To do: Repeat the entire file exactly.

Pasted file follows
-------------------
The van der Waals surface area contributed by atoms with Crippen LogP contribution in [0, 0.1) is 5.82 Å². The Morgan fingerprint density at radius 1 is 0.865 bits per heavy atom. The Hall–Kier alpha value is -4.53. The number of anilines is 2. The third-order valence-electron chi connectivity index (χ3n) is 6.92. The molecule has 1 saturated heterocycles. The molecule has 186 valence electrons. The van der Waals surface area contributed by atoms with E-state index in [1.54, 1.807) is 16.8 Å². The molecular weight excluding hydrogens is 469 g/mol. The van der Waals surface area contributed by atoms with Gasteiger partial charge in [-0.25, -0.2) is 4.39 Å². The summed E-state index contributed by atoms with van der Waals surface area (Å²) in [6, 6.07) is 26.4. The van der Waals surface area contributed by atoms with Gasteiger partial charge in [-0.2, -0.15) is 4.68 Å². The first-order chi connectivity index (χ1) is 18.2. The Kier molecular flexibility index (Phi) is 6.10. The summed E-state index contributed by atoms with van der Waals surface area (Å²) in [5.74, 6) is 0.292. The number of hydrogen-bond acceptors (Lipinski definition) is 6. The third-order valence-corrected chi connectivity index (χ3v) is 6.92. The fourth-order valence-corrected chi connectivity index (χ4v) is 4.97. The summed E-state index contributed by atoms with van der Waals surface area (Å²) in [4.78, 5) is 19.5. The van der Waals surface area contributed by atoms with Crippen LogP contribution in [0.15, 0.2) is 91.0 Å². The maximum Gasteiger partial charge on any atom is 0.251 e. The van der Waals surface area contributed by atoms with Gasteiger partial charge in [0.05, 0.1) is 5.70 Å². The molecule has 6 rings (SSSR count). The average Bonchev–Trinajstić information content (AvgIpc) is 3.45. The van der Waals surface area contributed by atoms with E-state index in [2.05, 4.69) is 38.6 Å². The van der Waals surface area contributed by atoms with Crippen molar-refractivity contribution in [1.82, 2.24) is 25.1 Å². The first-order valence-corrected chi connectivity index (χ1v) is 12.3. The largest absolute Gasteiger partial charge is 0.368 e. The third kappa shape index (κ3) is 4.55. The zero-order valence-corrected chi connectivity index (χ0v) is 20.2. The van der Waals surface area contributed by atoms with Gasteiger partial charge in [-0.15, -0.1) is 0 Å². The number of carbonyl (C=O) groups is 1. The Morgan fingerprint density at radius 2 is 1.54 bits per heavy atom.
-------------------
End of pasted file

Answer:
The van der Waals surface area contributed by atoms with Crippen LogP contribution in [0, 0.1) is 5.82 Å². The Morgan fingerprint density at radius 1 is 0.865 bits per heavy atom. The Hall–Kier alpha value is -4.53. The number of anilines is 2. The third-order valence-electron chi connectivity index (χ3n) is 6.92. The molecule has 1 saturated heterocycles. The molecule has 186 valence electrons. The van der Waals surface area contributed by atoms with E-state index in [1.54, 1.807) is 16.8 Å². The molecular weight excluding hydrogens is 469 g/mol. The van der Waals surface area contributed by atoms with Gasteiger partial charge in [-0.25, -0.2) is 4.39 Å². The summed E-state index contributed by atoms with van der Waals surface area (Å²) in [6, 6.07) is 26.4. The van der Waals surface area contributed by atoms with Gasteiger partial charge in [-0.2, -0.15) is 4.68 Å². The first-order chi connectivity index (χ1) is 18.2. The Kier molecular flexibility index (Phi) is 6.10. The summed E-state index contributed by atoms with van der Waals surface area (Å²) in [5.74, 6) is 0.292. The number of hydrogen-bond acceptors (Lipinski definition) is 6. The third-order valence-corrected chi connectivity index (χ3v) is 6.92. The fourth-order valence-corrected chi connectivity index (χ4v) is 4.97. The summed E-state index contributed by atoms with van der Waals surface area (Å²) in [4.78, 5) is 19.5. The van der Waals surface area contributed by atoms with Crippen LogP contribution in [0.15, 0.2) is 91.0 Å². The maximum Gasteiger partial charge on any atom is 0.251 e. The van der Waals surface area contributed by atoms with Gasteiger partial charge in [0.05, 0.1) is 5.70 Å². The molecule has 6 rings (SSSR count). The average Bonchev–Trinajstić information content (AvgIpc) is 3.45. The van der Waals surface area contributed by atoms with E-state index in [2.05, 4.69) is 38.6 Å². The van der Waals surface area contributed by atoms with Crippen molar-refractivity contribution in [1.82, 2.24) is 25.1 Å². The first-order valence-corrected chi connectivity index (χ1v) is 12.3. The largest absolute Gasteiger partial charge is 0.368 e. The third kappa shape index (κ3) is 4.55. The zero-order valence-corrected chi connectivity index (χ0v) is 20.2. The van der Waals surface area contributed by atoms with Gasteiger partial charge in [-0.15, -0.1) is 0 Å². The number of carbonyl (C=O) groups is 1. The Morgan fingerprint density at radius 2 is 1.54 bits per heavy atom.